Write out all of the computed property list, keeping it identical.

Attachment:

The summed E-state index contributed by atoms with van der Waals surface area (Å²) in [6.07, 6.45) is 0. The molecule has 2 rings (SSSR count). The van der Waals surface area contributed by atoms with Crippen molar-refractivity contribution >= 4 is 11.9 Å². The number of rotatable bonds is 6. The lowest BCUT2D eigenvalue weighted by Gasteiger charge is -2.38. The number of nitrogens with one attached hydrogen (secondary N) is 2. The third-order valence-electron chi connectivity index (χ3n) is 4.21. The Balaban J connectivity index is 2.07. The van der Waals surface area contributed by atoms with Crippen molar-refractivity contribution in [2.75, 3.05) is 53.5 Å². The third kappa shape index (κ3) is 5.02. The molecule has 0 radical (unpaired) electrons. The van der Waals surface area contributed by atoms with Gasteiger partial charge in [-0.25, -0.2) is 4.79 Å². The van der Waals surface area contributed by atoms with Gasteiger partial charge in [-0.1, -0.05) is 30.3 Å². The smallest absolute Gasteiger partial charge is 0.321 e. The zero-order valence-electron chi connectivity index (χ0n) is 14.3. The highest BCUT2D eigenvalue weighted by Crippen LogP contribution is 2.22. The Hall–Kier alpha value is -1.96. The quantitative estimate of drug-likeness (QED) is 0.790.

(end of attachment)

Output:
The summed E-state index contributed by atoms with van der Waals surface area (Å²) in [6.07, 6.45) is 0. The molecule has 2 rings (SSSR count). The van der Waals surface area contributed by atoms with Crippen molar-refractivity contribution >= 4 is 11.9 Å². The number of rotatable bonds is 6. The lowest BCUT2D eigenvalue weighted by Gasteiger charge is -2.38. The number of nitrogens with one attached hydrogen (secondary N) is 2. The third-order valence-electron chi connectivity index (χ3n) is 4.21. The Balaban J connectivity index is 2.07. The van der Waals surface area contributed by atoms with Crippen molar-refractivity contribution in [2.75, 3.05) is 53.5 Å². The third kappa shape index (κ3) is 5.02. The molecule has 0 radical (unpaired) electrons. The van der Waals surface area contributed by atoms with Gasteiger partial charge in [-0.25, -0.2) is 4.79 Å². The van der Waals surface area contributed by atoms with Gasteiger partial charge in [-0.1, -0.05) is 30.3 Å². The smallest absolute Gasteiger partial charge is 0.321 e. The zero-order valence-electron chi connectivity index (χ0n) is 14.3. The highest BCUT2D eigenvalue weighted by Crippen LogP contribution is 2.22. The Hall–Kier alpha value is -1.96. The quantitative estimate of drug-likeness (QED) is 0.790.